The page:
Markets would be volatile in a short three-day week and swing wildly. Expect some clarity on pending issues shortly, may not be on Monday or Tuesday. Allow markets to run their course before entering them. (IANS)

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There’s a lot in a Coupon! (Column: Behind Infra Lines)

A quick review of investment styles promoted by the acolytes of value investing

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The Indian economy gradually works towards resolving issues in the real estate space, both on the physical inventory side as well as financial instruments space. Pixabay

Trends, both global and Indian, across the financial markets often reaffirm and, more importantly, remind us of the basic principles of business and investments. The word “basic” here implies the fundamental underpinning of business, rather than a casual reference to simplicity. Both current issues and opportunities that confront India must be analysed in terms of how capital has flowed into different sectors with varying capacities to generate income and the “risk perception” that investors have about the income- Column: Behind Infra Lines.

A quick review of investment styles promoted by the acolytes of value investing, summarised in the essay titled ‘Buffett’s Analytical Framework’ by ‘The Private Investment Brief’ (a specialist investment newsletter) is useful. Viewing an asset through the spectrum of the capital required to acquire the asset, and the consequent income the asset can generate as the yield, provide the necessary framework required. Additionally, the potential growth rate of the income streams from the asset must be factored in, to get a basic structure that can be utilised to compare asset returns.

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The potential growth rate of the income streams from the asset must be factored in (Column Says). Pixabay

As the Indian economy gradually works towards resolving issues in the real estate space, both on the physical inventory side as well as financial instruments space, it is worthwhile viewing real estate investments through the simple framework mentioned above. Analysing income streams is especially true for the residential segment. While solutions are being worked upon, the crucial aspect that merits attention is for the capital allocated to distressed real estate segments, what income or cash-flows can be generated and how is this income expected to grow in the years to come.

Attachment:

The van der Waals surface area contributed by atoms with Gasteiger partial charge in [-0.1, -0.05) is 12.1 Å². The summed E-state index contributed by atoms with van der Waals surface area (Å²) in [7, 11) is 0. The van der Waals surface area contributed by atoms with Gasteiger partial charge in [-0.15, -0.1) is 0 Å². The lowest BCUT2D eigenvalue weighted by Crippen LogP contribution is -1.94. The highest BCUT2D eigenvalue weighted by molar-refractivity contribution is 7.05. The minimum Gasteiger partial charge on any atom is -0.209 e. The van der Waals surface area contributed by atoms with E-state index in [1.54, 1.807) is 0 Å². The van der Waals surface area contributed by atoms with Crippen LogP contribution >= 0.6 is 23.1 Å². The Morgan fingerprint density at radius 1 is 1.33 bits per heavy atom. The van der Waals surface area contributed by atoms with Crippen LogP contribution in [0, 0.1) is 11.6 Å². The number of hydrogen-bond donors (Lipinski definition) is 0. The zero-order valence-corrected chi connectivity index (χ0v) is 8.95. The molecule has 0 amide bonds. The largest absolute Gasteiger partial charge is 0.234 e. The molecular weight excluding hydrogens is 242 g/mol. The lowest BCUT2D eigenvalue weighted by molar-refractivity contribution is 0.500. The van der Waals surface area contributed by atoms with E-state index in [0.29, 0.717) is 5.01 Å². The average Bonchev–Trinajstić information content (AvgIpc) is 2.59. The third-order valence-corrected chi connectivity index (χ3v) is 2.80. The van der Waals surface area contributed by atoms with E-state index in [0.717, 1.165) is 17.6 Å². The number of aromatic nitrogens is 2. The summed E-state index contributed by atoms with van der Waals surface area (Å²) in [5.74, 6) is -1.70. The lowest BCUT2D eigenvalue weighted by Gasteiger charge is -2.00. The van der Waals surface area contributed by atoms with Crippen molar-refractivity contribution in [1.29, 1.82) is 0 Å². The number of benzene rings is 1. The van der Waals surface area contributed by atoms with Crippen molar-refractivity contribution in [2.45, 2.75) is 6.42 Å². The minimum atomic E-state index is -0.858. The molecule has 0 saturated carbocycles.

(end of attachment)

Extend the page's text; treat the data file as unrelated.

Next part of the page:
The framework mentioned above, while simple, throws light upon precisely why the residential real estate segment is still struggling to generate the requisite investment. Fundamentally, an asset that is yielding two to three per cent of income, not adjusting for any other risks, at best is unable to compete for capital with different segments in the Indian economy, and for that matter globally. Lowering home-loan rates is a welcome step. However, such moves do not address the core issue at hand that current asset prices might still need further adjustment to truly get demand going unless one can foresee an unlikely scenario of residential rental yields doubling soon.

Additionally, an even more troubling question for the real estate sector and the policymakers to bear in mind is, why such a situation arose in the first place. Markets overshooting valuations in the face of exuberance is part and parcel of the game, but the degree of such overshooting must be reduced through cleverly designed policies to reduce the kind of over-drag the residential real estate segment has lately seen in India. Land prices, valuations at which land is available for residential real estate development, and the policies that drive the decisions need an urgent relook.

A quick comparison between the fate of the commercial office real estate segment in India versus the residential real estate segment provides a valuable insight into how vital the income component is to assets trying to attract investments. The commercial office real estate segment has seen robust investor interest over the last five years as the annual yields the assets generate (capitalisation rates) have gradually come down from the low teens to around eight to nine per cent. While the actual return varies with asset type, the key takeaway is that commercial office real estate segment in India has seen investor interest because the returns generated adjusted for the risk undertaken are competitive versus other investment avenues.

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India must be analysed in terms of how capital has flowed into different sectors with varying capacities to generate income and the “risk perception” that investors have about the income (Column Says). Pixabay

More importantly, the back of the envelope framework stated above is the one that lenders need to be mindful of. Of all those involved in financing projects lenders are the ones who are most dependent on project cash-flows to generate returns as opposed to dependency on speculative capital gains. The “attractiveness” of an asset from an income generation perspective needs to be kept in mind because it allows both the generation of a sensible rate of return and the creation of assets that are competitive across a multi-asset spectrum.

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As the Indian economy looks to provide the next phase of investment-driven growth and tide over a real estate led developer and NBFC crisis, an eye on the cash-generative capacities will be essential to ensure a sustainable and value-generative investment environment. Going forward, investors must assess the income-generating ability, and so must the lenders, while the policymakers must look at framing policies that help improve the attractiveness. (IANS)